How Shropshire will tackle climate change challenge to be unveiled next month
Shropshire council will set out its target for the county to become zero carbon next month.
But councillors will be warned that the used of private vehicles will have to remain important in such a rural county.
News of the authority's work to help slow down climate change was revealed by the Portfolio holder Councillor Dean Carroll at yesterday's council cabinet meeting.
It followed a question to the meeting from Mark Fermor from Belle Vue, Shrewsbury, who asked when the council would set a target date consistent with the emergency he said the world faced.
He also asked what passenger car projection would be included in future transport planning and for an update on Shropshire's commitment to tree planting.
"It would be appropriate for the council to commit to achieving 350,000 trees over the coming two years as we gear up the capacity to achieve a doubling of woodland in Shropshire from about 23 per cent to about 45 per cent of the county," he said.
"Woodland can help in may ways with the ecological emergency as well as being helpful to Shropshire residents in other ways such as effective, natural flood mitigation.
"In Belle Vue we have set up a trees group and aim to plant a tree for each resident within two years. I am sure your councillors can each initiate a similar plan for their districts. Residents will appreciate this tangible sign that the council is waking up to the emergency for example by offering trees and assistance for planting in gardens across the county.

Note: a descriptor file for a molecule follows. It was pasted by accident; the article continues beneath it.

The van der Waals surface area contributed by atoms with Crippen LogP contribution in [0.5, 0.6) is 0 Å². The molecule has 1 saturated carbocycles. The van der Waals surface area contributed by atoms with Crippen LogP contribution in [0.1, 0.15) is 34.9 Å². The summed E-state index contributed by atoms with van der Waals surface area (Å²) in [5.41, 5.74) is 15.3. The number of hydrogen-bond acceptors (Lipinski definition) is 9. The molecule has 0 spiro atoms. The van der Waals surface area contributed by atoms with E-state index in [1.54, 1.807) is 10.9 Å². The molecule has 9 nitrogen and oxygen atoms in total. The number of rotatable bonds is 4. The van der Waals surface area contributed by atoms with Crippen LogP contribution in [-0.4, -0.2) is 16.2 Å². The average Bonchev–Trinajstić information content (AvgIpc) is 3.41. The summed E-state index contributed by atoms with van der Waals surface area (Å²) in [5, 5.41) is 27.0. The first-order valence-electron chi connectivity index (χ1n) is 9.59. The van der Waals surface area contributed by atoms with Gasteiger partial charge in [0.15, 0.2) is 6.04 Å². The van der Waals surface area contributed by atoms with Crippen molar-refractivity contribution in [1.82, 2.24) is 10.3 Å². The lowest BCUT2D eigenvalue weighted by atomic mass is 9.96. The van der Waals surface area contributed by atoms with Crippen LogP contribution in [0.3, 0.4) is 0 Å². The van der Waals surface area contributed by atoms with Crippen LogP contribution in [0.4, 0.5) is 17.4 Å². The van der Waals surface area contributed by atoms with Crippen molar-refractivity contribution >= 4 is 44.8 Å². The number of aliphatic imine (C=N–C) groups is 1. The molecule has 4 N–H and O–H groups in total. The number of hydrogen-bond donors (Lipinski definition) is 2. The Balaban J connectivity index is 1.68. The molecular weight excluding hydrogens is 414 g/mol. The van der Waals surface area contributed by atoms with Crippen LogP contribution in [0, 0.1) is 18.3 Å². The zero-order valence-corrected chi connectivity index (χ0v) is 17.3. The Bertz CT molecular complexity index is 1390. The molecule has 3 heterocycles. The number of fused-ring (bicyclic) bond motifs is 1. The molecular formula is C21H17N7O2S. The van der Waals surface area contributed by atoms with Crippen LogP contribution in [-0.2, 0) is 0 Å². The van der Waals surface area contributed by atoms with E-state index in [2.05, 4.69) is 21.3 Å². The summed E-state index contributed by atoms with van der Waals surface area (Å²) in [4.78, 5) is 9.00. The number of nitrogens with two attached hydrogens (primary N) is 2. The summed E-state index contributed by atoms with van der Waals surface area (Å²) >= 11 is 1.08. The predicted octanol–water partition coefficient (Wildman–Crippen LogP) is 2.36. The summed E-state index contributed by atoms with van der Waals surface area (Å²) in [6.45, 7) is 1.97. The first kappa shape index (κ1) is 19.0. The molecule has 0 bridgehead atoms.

"Shropshire led the first industrial revolution and can lead this one now."
Councillor Carroll said that data from the Forestry Commission indicated that Shropshire's current woodland cover amounted to only 9.3 per cent.
"Shropshire Council has committed to progressing extensive tree planting both on its own land and by working with private landowners as a contribution to carbon management in the county," he said.
He pointed out that is some areas, such as wetlands, tree planting could actively damage the carbon reduction performance.
Councillor Carroll said the use of private vehicles was likely to remain important in Shropshire.
"The future must take into account future development, investment in public transport and the speed of transition to ultra low emission vehicles," he said.
"The strategy framework to be considered by the council in December will identify the scale of the climate change challenge in Shropshire, review progress to date and identify an aspirational target for net zero carbon and a set of key principles to guide our action plan."